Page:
The First Circuit said "Wrong" today in Damon v. Moore, First Cir. No. 07-1365.

Thursday, March 20, 2008

Things That Get You Killed In Jail

A good friend used to work for Super Shuttle in Los Angeles. Apparently the Super Shuttle folks spent a lot of time playing dominoes while they waited around to drive people from the Southwest terminal at LAX to strip clubs. This friend, we'll call him "JG", came to visit when we lived in D.C. and he brought his dominoes. There were certain tactical indiscretions that were not permitted. After committing such an indiscretion, JG would tell us "That's the sort of thing that gets you killed in jail." This was what his Super Shuttle coworkers told him, at least.

This case, Commonwealth v. Perkins, SJC No. 07-8448, involves things you shouldn't do when you're in jail.* When folks from the cold case squad want to interview you and they offer you a soda and a cigarette, SAY NO. Because the cold case guys could use the fingerprints on the soda can and the DNA from the cigarette butts to nail you with a murder charge. And there won't be very much you can do about it.

*It's also just a really freaking scary case. If some guy helps you carry your groceries home and then starts showing up at random hours looking to chat with you, do whatever you have to do to make it stop. Call the cops, the Guardian Angels, your brother, your sister, buy a gun (the Supreme Court would wholeheartedly approve!). Just make it stop before something bad happens.

Giveth, Taketh, Etc.

The reporters are just littered with suits claiming that lenders are violating federal statutes governing disclosure and reporting requirements. Plaintiffs win on occasion, but they probably lose more often. Such is the case in Sullivan v. Greenwood Credit Union, First Cir. No. 07-2354.

If you look at this case, you'll notice two things. First: the plaintiff's claims clearly don't mesh with the statute under which he sued the lender. It's almost as if the plaintiff's lawyer didn't read the statutory provision under which he was suing before he filed suit. Stranger things have happened.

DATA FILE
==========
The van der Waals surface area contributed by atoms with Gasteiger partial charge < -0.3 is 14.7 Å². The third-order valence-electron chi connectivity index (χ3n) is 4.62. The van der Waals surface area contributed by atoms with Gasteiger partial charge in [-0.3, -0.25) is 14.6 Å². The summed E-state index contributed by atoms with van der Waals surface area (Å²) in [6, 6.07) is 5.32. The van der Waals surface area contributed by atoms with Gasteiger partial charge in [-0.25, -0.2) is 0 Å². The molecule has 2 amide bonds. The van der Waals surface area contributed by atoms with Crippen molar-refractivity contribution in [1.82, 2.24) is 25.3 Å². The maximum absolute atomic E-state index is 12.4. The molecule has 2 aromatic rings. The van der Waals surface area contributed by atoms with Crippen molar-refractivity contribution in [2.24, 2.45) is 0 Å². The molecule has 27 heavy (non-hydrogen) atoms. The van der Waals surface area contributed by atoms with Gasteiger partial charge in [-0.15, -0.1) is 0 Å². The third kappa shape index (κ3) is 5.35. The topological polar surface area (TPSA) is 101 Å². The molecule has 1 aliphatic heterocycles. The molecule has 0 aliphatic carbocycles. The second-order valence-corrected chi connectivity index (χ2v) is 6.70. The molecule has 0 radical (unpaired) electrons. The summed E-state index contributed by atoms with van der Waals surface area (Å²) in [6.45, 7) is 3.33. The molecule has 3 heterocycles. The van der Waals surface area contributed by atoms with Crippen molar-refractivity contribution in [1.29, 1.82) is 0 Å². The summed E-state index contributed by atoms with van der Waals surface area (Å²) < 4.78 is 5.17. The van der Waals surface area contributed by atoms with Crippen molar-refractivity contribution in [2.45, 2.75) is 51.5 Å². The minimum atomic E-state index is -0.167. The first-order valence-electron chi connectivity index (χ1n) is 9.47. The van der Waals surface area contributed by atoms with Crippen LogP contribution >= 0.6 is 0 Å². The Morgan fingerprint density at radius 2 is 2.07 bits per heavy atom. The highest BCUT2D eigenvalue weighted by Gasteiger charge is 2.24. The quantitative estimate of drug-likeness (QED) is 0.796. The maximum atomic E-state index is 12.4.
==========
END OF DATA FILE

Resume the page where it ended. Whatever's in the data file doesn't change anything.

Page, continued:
Second: the statute doesn't mesh with itself. It's complicated, but the essence of it is that Congress creates a cause of action with one hand and then yanks it off the table with the other. The statute prohibits conduct, but then it defines the conduct such that nobody could ever conceivably violate it.

Good to know that Congress continues to spend the people's time so wisely.

Wednesday, March 19, 2008


We're back from a two-day mediation. And thanking goodness that the current U.S. Supreme Court has finally found a liberty in the Bill of Rights that it considers worthy of protection! After all, the last ten years have established that state and federal legislators are far too willing to throw the gun industry under the bus. If there's one group of Americans whose interests need to be protected by the courts, it's those 55 million gun-owning households.


Tuesday, March 11, 2008

One Time is a Blip . . .

Two times is a pattern. Could three times (or more?) be a trend?

If you’ve ever wanted to know the ins and outs of staffing at the U.S. Marshal’s office here in Massachusetts, DeCaire v. Mukasey, First Cir. No. 07-1539, is the case for you. Today the First Circuit reversed the trial court’s finding for the defendant in this employment discrimination case. Apparently, the trial judge ruled against the plaintiff based on a view of the evidence for which the defense had not advocated, nor, it seems, even suggested.